Sometimes, life throws you curveballs. I had to get my wheelchair batteries replaced early last week in preparation for my trip to DC. When wheelchair batteries start to go bad, they start draining really quickly, and mine were barely getting through a normal work day. I was nervous about going to DC with bad batteries, so they squeezed me in to get them replaced before I left. But nothing is ever as easy as it seems! To replace the batteries, the wheelchair has to be taken apart a bit, and in doing that, another, more serious problem arose. Every time I tried to drive my chair, I got a flashing error message, and the chair wouldn’t actually drive.
The service technician was able to rig it to drive well enough so that I could get home, and another technician was able to come to my house the next day, and he was able to diagnose and fix the problem. And then ANOTHER technician came out to my office the next day when another problem with my wheelchair made it stop working when I got into the elevator at my office! So, I didn’t have to cancel my trip, and I’m very grateful that the technicians were able to make time for me and that the issue was fixable!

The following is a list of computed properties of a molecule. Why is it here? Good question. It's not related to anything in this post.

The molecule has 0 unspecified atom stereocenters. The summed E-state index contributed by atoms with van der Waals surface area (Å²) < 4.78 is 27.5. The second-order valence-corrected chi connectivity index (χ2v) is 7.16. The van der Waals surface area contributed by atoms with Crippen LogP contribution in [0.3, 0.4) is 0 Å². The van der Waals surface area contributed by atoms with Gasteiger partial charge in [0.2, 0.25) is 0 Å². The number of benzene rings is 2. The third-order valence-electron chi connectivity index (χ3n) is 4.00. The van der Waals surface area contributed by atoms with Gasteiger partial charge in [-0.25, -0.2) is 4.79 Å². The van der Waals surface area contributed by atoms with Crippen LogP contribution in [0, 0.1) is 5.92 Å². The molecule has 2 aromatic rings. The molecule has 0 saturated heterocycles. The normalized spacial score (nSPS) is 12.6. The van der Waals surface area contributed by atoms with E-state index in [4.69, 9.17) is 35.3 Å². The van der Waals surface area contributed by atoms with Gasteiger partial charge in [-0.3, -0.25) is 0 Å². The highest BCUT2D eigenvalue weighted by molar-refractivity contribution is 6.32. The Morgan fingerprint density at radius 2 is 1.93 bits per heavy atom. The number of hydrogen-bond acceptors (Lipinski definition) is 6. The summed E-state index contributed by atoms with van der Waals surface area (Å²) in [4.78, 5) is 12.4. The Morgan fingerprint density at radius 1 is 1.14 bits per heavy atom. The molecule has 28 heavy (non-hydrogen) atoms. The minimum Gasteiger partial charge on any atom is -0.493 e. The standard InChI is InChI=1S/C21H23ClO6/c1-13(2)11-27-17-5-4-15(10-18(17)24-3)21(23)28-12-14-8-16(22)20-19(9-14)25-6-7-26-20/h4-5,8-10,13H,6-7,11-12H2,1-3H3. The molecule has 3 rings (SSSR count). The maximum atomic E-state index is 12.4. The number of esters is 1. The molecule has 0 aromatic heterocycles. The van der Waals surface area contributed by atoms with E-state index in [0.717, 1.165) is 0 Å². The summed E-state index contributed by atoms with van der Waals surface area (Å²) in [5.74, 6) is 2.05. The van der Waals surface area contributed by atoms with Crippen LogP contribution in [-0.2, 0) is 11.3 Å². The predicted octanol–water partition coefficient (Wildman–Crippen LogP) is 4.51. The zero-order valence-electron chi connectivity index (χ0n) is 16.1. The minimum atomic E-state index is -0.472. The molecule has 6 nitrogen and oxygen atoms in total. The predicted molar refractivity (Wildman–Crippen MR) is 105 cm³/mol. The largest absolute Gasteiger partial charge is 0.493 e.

What people may not realize, though, is that when my wheelchair is broken, my life basically stops. I had to stay home from work, missed class, and had to miss a session of my fellowship. Everyone was very understanding and accommodating, but it’s still frustrating to feel so little control over your life. Without my chair working, I am stuck. There is no backup – my wheelchair is so custom-fit to provide the support I need that there isn’t really a viable loaner chair. I can’t rent a chair to use like you can rent a car when it’s being repaired.
It can be hard to deal with problems like these, that pop up so quickly. I definitely get annoyed and frustrated in the moment, but after the initial moments of frustration, I try hard to focus more on the positives. I knew I had a busy trip to DC coming up, so the forced time at home came, at least, at a good time! And I was glad that my chair broke before I went to DC, rather than while I was there. There’s always some sort of silver lining, and focusing on that, rather than the negative, will make life a whole lot less miserable.